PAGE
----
Hawke's Bay's Sikh community descended on Hastings District Council on Monday to make their voice heard, after an application to build a new gurudwara (place of assembly and worship) outside Hastings was declined.
More than 200 people packed into council chambers for an appeal after the council
declined consent for the new temple on "plains production zoned" Richmond Rd land.
Councillors George Lyons, Tania Kerr and Bayden Barber listened as various members of the Sikh community stood up to make their case.
Jasmeet Singh said Hawke's Bay's gurudwara was, and would be, more than just a place of worship.
"In 2009 my family moved to Hawke's Bay. At the time we were the only Sikh family in Napier," he told the hearings committee meeting.
"When we came here, I felt pressure to change because I was treated differently because I was a Sikh, wore a turban and looked different to others.
"I was 10 or 11 at the time. I spoke to my parents and to the priest at the temple and they encouraged me to embrace my faith and my culture.
"Now there is a larger Sikh community here in Hawke's Bay and some of them may be having similar experiences.
"I believe that a new purpose-built facility may be more attractive to those young people, and my hope is that they will go there to get the same help and support I received 10 years ago.
"To this day I am a proud Sikh."
Spokesperson for the Sikh council and the New Zealand Sikh Society Lara Blomfield attempted to rebuff prior council arguments for declining the consent.
"For many years the Sikh community has made do with its existing temple site in Eastbourne St, Hastings.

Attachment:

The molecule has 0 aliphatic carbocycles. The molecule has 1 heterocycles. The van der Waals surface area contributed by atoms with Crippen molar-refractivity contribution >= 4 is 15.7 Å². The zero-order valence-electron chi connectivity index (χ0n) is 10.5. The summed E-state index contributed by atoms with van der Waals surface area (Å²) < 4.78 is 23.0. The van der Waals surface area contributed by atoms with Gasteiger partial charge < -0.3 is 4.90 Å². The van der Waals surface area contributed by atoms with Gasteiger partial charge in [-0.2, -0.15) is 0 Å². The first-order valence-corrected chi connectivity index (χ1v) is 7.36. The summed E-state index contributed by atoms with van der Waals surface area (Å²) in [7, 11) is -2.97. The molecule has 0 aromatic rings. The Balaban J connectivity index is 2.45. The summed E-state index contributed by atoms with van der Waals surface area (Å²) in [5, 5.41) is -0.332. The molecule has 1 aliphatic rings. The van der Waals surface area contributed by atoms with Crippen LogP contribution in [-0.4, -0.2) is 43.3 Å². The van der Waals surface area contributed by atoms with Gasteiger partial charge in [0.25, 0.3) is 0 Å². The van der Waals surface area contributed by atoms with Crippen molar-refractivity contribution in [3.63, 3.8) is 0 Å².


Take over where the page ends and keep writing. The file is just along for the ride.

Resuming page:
"Although it is a much loved and well used place of worship, the Sikh community's numbers have steadily increased over the years, and as a result they have outgrown the site."
Blomfield said the gurudwara was now bulging at times of worship and prayer, and it was "a struggle to find room for everyone".
"The site is also not ideal for other reasons. It does not have an area where children can safely play.
"It has no parking. It is difficult for people to find a park near the temple on a Sunday when it is at its busiest."
Director of consultancy firm Stradegy Planning, Cameron Drury , said that the use of versatile soil for activities other than land production has, and always will, occur in the region.
"In addition to the multitude of hospitality activities across the Plans, examples include the Regional Sport Park and even the Whakatu Arterial."
He said the area on which the site is located has been identified for future industrial/business growth for the 2015-2045 period.
During her right of reply, consents planner for HDC Rowena Macdonald said she had not heard any evidence which she felt made the site unique, and therefore stood by her original assessment that the consent should not be granted.
She also said decisions around the exact boundaries of future business and industrial developments had not been decided, with the current area defined for development a guideline.
"There is not definite knowledge of what that future industrial extension is going to look like."
The Richmond Rd was bought by the society in 2010, following a check by a lawyer that said in district plans, "places of assembly" was a permitted activity on the site, Blomfield said.
They entered into a sale and purchase agreement to buy the land in early July 2010.
"The land was in the Plains zone but in the 2013 Hastings District Plan there were rules for district-wide activities", he said.
"Section 13.5 listed 'marae and places of assembly' as permitted activities in any zone in the district, which was important factor in the site purchase," Blomfield said.
The purchase was completed on August 12, 2010.
The Proposed Hastings District Plan, which came into effect in September 2015, made it a non-complying activity for new Places of Assembly to establish in rural areas.
The resource consent application for the temple was lodged with council in May 2018.
A decision on the appeal is expected in 15 days.